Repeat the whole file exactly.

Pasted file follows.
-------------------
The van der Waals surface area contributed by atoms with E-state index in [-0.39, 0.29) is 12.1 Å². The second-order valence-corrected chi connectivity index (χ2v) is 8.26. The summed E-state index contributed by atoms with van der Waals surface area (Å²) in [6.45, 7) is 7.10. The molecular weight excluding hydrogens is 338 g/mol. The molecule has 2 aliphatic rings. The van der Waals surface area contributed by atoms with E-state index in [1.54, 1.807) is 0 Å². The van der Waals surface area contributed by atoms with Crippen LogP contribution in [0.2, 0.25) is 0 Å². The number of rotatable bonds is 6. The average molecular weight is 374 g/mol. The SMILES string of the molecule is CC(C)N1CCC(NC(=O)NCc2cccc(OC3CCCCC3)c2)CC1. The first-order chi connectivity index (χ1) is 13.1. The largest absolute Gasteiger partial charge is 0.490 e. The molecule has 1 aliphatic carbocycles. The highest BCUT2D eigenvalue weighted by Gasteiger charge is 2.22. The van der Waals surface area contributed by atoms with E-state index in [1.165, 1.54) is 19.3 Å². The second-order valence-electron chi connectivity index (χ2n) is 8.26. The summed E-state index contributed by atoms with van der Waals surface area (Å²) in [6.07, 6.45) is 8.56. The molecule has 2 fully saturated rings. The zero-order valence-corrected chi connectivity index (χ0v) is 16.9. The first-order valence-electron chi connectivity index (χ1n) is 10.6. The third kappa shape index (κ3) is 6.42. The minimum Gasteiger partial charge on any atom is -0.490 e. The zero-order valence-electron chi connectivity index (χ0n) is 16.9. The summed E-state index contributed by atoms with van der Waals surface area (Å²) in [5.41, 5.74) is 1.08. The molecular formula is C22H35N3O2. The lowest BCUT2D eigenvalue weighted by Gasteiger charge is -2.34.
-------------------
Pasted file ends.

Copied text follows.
The van der Waals surface area contributed by atoms with E-state index in [-0.39, 0.29) is 12.1 Å². The second-order valence-corrected chi connectivity index (χ2v) is 8.26. The summed E-state index contributed by atoms with van der Waals surface area (Å²) in [6.45, 7) is 7.10. The molecular weight excluding hydrogens is 338 g/mol. The molecule has 2 aliphatic rings. The van der Waals surface area contributed by atoms with E-state index in [1.54, 1.807) is 0 Å². The van der Waals surface area contributed by atoms with Crippen LogP contribution in [0.2, 0.25) is 0 Å². The number of rotatable bonds is 6. The average molecular weight is 374 g/mol. The SMILES string of the molecule is CC(C)N1CCC(NC(=O)NCc2cccc(OC3CCCCC3)c2)CC1. The first-order chi connectivity index (χ1) is 13.1. The largest absolute Gasteiger partial charge is 0.490 e. The molecule has 1 aliphatic carbocycles. The highest BCUT2D eigenvalue weighted by Gasteiger charge is 2.22. The van der Waals surface area contributed by atoms with E-state index in [1.165, 1.54) is 19.3 Å². The second-order valence-electron chi connectivity index (χ2n) is 8.26. The summed E-state index contributed by atoms with van der Waals surface area (Å²) in [6.07, 6.45) is 8.56. The molecule has 2 fully saturated rings. The zero-order valence-corrected chi connectivity index (χ0v) is 16.9. The first-order valence-electron chi connectivity index (χ1n) is 10.6. The third kappa shape index (κ3) is 6.42. The minimum Gasteiger partial charge on any atom is -0.490 e. The zero-order valence-electron chi connectivity index (χ0n) is 16.9. The summed E-state index contributed by atoms with van der Waals surface area (Å²) in [5.41, 5.74) is 1.08. The molecular formula is C22H35N3O2. The lowest BCUT2D eigenvalue weighted by Gasteiger charge is -2.34.